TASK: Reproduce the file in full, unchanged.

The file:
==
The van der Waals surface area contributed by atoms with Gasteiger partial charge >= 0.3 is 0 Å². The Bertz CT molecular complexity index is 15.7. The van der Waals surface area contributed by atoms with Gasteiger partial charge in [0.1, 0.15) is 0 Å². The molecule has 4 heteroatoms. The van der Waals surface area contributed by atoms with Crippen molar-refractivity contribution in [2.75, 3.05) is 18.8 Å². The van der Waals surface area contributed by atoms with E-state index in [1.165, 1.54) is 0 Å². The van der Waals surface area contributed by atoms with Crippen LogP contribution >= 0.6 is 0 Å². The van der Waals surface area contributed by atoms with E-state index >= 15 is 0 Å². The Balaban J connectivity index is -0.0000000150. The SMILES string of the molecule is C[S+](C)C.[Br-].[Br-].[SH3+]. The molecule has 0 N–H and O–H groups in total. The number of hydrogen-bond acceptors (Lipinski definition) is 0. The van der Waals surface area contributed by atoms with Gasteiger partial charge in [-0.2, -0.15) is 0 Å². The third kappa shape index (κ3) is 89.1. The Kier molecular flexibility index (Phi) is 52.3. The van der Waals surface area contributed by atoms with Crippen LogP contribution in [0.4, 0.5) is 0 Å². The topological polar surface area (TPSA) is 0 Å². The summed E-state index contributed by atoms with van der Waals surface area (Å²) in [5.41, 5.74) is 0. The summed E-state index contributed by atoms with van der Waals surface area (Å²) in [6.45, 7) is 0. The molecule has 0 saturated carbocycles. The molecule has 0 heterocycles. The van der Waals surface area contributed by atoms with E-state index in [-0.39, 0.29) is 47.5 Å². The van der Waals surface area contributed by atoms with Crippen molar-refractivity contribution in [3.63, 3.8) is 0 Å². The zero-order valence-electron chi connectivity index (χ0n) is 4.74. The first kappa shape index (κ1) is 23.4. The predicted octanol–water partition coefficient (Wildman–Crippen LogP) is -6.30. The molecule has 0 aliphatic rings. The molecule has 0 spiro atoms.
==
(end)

The van der Waals surface area contributed by atoms with Gasteiger partial charge >= 0.3 is 0 Å². The Bertz CT molecular complexity index is 15.7. The van der Waals surface area contributed by atoms with Gasteiger partial charge in [0.1, 0.15) is 0 Å². The molecule has 4 heteroatoms. The van der Waals surface area contributed by atoms with Crippen molar-refractivity contribution in [2.75, 3.05) is 18.8 Å². The van der Waals surface area contributed by atoms with E-state index in [1.165, 1.54) is 0 Å². The van der Waals surface area contributed by atoms with Crippen LogP contribution >= 0.6 is 0 Å². The van der Waals surface area contributed by atoms with E-state index >= 15 is 0 Å². The Balaban J connectivity index is -0.0000000150. The SMILES string of the molecule is C[S+](C)C.[Br-].[Br-].[SH3+]. The molecule has 0 N–H and O–H groups in total. The number of hydrogen-bond acceptors (Lipinski definition) is 0. The van der Waals surface area contributed by atoms with Gasteiger partial charge in [-0.2, -0.15) is 0 Å². The third kappa shape index (κ3) is 89.1. The Kier molecular flexibility index (Phi) is 52.3. The van der Waals surface area contributed by atoms with Crippen LogP contribution in [0.4, 0.5) is 0 Å². The topological polar surface area (TPSA) is 0 Å². The summed E-state index contributed by atoms with van der Waals surface area (Å²) in [5.41, 5.74) is 0. The summed E-state index contributed by atoms with van der Waals surface area (Å²) in [6.45, 7) is 0. The molecule has 0 saturated carbocycles. The molecule has 0 heterocycles. The van der Waals surface area contributed by atoms with E-state index in [-0.39, 0.29) is 47.5 Å². The van der Waals surface area contributed by atoms with Crippen molar-refractivity contribution in [3.63, 3.8) is 0 Å². The zero-order valence-electron chi connectivity index (χ0n) is 4.74. The first kappa shape index (κ1) is 23.4. The predicted octanol–water partition coefficient (Wildman–Crippen LogP) is -6.30. The molecule has 0 aliphatic rings. The molecule has 0 spiro atoms.